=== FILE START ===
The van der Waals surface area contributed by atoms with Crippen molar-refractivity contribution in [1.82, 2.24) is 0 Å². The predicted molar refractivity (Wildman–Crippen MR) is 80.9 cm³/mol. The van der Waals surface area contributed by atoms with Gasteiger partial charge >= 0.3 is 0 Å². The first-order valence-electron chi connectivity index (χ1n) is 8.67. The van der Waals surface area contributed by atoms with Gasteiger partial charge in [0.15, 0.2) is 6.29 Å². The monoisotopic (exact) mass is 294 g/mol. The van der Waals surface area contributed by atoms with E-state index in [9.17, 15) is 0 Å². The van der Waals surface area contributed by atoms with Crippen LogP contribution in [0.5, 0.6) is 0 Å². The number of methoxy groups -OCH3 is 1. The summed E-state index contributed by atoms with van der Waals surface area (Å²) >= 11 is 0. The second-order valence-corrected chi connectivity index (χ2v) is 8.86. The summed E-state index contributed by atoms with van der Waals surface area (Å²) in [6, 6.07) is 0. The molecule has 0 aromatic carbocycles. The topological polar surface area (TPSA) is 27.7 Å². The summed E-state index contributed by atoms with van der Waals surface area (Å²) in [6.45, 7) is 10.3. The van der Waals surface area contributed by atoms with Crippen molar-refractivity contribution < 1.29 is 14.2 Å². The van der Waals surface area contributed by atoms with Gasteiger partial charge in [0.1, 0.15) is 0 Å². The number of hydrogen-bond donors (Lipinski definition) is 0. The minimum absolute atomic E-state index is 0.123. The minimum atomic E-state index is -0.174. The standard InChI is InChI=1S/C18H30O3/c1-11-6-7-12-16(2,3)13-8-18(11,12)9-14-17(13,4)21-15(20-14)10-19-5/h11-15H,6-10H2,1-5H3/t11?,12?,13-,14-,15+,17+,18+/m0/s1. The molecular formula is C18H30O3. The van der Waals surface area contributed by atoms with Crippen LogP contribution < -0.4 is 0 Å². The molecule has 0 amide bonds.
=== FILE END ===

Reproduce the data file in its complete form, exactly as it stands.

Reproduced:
The van der Waals surface area contributed by atoms with Crippen molar-refractivity contribution in [1.82, 2.24) is 0 Å². The predicted molar refractivity (Wildman–Crippen MR) is 80.9 cm³/mol. The van der Waals surface area contributed by atoms with Gasteiger partial charge >= 0.3 is 0 Å². The first-order valence-electron chi connectivity index (χ1n) is 8.67. The van der Waals surface area contributed by atoms with Gasteiger partial charge in [0.15, 0.2) is 6.29 Å². The monoisotopic (exact) mass is 294 g/mol. The van der Waals surface area contributed by atoms with E-state index in [9.17, 15) is 0 Å². The van der Waals surface area contributed by atoms with Crippen LogP contribution in [0.5, 0.6) is 0 Å². The number of methoxy groups -OCH3 is 1. The summed E-state index contributed by atoms with van der Waals surface area (Å²) >= 11 is 0. The second-order valence-corrected chi connectivity index (χ2v) is 8.86. The summed E-state index contributed by atoms with van der Waals surface area (Å²) in [6, 6.07) is 0. The molecule has 0 aromatic carbocycles. The topological polar surface area (TPSA) is 27.7 Å². The summed E-state index contributed by atoms with van der Waals surface area (Å²) in [6.45, 7) is 10.3. The van der Waals surface area contributed by atoms with Crippen molar-refractivity contribution < 1.29 is 14.2 Å². The van der Waals surface area contributed by atoms with Gasteiger partial charge in [0.1, 0.15) is 0 Å². The number of hydrogen-bond donors (Lipinski definition) is 0. The minimum absolute atomic E-state index is 0.123. The minimum atomic E-state index is -0.174. The standard InChI is InChI=1S/C18H30O3/c1-11-6-7-12-16(2,3)13-8-18(11,12)9-14-17(13,4)21-15(20-14)10-19-5/h11-15H,6-10H2,1-5H3/t11?,12?,13-,14-,15+,17+,18+/m0/s1. The molecular formula is C18H30O3. The van der Waals surface area contributed by atoms with Crippen LogP contribution < -0.4 is 0 Å². The molecule has 0 amide bonds.